By esra
  • Adolf Hitler's rise to power in Germany

    Adolf Hitler's rise to power in Germany
    At the end of World War I, Hitler had been a jobless soldier drifting around Germany. In 1919, he joined a struggling group called the National Socialist German Workers’ Party, better known as the Nazi Party. Despite its name, this party had no ties to socialism.
    Hitler proved to be such a powerful public speaker and organizer that he quickly became the party’s leader. Calling himself Der Führer—“the Leader”—he promised to bring Germany out of chaos.
  • Benito Mussolini's fascist government in Italy

    Benito Mussolini's fascist government in Italy
    By 1921, Mussolini had established the Fascist
    Party. Fascism stressed nationalism and
    placed the interests of the state above those of individuals.
    To strengthen the nation, Fascists argued, power
    must rest with a single strong leader and a small group
    of devoted party members. (The Latin fasces—a bundle
    of rods tied around an ax handle—had been a symbol of
    unity and authority in ancient Rome.)
  • Mein Kampf

    Mein Kampf
    In his book Mein Kampf, Hitler set forth the basic beliefs of Nazism that became the plan of action for the Nazi Party. Nazism the German brand of fascism, was based on extreme nationalism.Hitler also wanted to enforce racial “purification” at home. In his view, Germans—especially blue-eyed, blond-haired “Aryans”—formed a “master race” that was destined to rule the world. “Inferior races,” such as Jews, Slavs, and all nonwhites, were deemed fit only to serve the Aryans.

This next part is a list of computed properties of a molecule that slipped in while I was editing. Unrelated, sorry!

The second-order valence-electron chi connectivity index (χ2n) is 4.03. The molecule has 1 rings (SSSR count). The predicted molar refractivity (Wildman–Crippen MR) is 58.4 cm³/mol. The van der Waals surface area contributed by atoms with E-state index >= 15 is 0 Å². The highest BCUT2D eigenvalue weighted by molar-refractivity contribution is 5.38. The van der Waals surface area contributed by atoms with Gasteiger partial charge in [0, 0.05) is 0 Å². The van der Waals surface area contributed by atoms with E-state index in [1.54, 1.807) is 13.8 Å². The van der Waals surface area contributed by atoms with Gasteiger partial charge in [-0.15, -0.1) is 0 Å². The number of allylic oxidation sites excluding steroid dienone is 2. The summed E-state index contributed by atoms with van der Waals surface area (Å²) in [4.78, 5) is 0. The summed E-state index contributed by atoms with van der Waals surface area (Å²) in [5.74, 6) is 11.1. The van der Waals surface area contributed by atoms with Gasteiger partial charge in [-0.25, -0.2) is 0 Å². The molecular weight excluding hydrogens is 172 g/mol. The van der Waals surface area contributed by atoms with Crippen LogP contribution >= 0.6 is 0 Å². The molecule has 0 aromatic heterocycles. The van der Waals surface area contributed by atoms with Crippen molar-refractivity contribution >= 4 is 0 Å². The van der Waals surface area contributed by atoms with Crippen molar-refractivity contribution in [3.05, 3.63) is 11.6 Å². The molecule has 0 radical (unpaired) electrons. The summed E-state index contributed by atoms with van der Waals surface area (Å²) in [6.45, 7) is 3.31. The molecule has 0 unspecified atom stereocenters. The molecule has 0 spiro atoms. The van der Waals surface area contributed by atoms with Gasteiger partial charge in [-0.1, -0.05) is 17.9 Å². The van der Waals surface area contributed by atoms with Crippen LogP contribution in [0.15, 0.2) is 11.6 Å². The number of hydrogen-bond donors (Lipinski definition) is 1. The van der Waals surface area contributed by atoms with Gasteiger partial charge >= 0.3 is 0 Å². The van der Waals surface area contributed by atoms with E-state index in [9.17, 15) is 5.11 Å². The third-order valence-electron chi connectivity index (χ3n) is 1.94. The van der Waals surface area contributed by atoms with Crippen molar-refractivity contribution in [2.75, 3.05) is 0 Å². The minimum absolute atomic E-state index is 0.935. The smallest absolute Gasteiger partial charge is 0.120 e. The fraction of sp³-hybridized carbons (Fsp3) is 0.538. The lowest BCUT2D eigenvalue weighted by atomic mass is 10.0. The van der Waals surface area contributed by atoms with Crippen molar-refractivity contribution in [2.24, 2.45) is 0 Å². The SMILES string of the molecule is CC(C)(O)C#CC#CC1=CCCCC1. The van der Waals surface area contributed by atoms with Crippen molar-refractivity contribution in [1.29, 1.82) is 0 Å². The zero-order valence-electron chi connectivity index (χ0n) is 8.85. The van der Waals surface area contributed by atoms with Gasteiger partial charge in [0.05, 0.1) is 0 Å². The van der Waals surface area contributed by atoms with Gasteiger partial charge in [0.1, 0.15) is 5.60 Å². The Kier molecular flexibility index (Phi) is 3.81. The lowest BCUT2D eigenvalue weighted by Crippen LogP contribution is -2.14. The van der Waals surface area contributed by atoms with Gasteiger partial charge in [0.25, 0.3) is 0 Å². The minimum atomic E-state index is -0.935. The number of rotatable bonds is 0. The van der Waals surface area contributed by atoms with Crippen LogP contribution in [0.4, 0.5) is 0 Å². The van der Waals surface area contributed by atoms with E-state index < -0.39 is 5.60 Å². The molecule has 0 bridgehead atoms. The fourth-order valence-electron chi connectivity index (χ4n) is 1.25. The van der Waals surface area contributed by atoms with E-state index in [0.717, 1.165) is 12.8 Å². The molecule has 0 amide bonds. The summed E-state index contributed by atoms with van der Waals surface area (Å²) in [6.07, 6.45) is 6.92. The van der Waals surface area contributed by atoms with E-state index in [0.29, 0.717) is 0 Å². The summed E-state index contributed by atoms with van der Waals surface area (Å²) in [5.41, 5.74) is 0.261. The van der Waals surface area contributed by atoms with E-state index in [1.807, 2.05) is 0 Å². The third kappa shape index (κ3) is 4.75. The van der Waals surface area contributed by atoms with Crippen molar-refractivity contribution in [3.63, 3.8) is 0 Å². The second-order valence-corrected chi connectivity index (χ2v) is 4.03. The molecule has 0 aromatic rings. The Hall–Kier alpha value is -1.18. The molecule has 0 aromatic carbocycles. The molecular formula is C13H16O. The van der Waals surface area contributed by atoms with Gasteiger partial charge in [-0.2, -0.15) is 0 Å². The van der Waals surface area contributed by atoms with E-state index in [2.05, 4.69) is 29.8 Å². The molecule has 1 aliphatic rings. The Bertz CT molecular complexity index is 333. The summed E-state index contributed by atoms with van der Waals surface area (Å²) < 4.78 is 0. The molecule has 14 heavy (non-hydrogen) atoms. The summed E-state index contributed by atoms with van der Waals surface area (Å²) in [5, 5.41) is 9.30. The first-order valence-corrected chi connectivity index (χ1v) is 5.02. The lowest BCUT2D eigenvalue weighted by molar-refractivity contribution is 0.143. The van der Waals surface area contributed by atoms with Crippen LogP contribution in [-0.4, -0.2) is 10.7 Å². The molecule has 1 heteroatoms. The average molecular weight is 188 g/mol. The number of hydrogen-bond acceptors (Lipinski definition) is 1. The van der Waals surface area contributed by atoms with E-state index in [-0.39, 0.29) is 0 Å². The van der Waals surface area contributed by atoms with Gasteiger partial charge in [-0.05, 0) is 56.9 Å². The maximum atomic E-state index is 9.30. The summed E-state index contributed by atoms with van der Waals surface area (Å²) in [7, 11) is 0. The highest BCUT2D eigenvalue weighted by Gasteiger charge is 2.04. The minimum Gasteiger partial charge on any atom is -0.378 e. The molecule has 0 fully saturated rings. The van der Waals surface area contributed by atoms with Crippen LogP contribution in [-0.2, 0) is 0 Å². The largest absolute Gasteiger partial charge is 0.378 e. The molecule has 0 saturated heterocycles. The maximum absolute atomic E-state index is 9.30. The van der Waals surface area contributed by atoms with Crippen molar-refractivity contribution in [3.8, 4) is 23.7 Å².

• Japanese invasion of Manchuria

    Japanese invasion of Manchuria
    Halfway around the world, nationalistic military leaders were trying to take control of the imperial government of Japan. These leaders shared in common with Hitler a belief in the need for more
    living space for a growing population. Ignoring the protests of more moderate Japanese officials, the militarists launched a surprise attack and seized control of the Chinese province of Manchuria in 1931.
  • Storm troopers

    Storm troopers
    The Great Depression helped the Nazis come to power. Because of war debts and dependence on American loans and investments, Germany’s economy was hit hard. By 1932, some 6 million Germans were unemployed. Many men who were out of work joined Hitler’s private army, the storm troopers (or Brown Shirts).The German people were desperate and turned to Hitler as their last hope.
  • Third Reich

    Third Reich
    By mid 1932, the Nazis had become the strongest political party in Germany. In January 1933, Hitler was appointed chancellor (prime minister). Once in power, Hitler quickly dismantled Germany’s democratic Weimar Republic. In its place he established the Third Reich, or Third German Empire. According to Hitler, the Third Reich would be a “Thousand-Year Reich”—it would last for a thousand years.
  • Hitler's military build-up in Germany

    Hitler's military build-up in Germany
    The failure of the League of Nations to take action against Japan did not escape the notice of Europe’s dictators.In 1933, Hitler pulled Germany out of the League. In 1935, he began a military buildup in violation of the Treaty of Versailles.
  • Mussolini's invasion of Ethiopia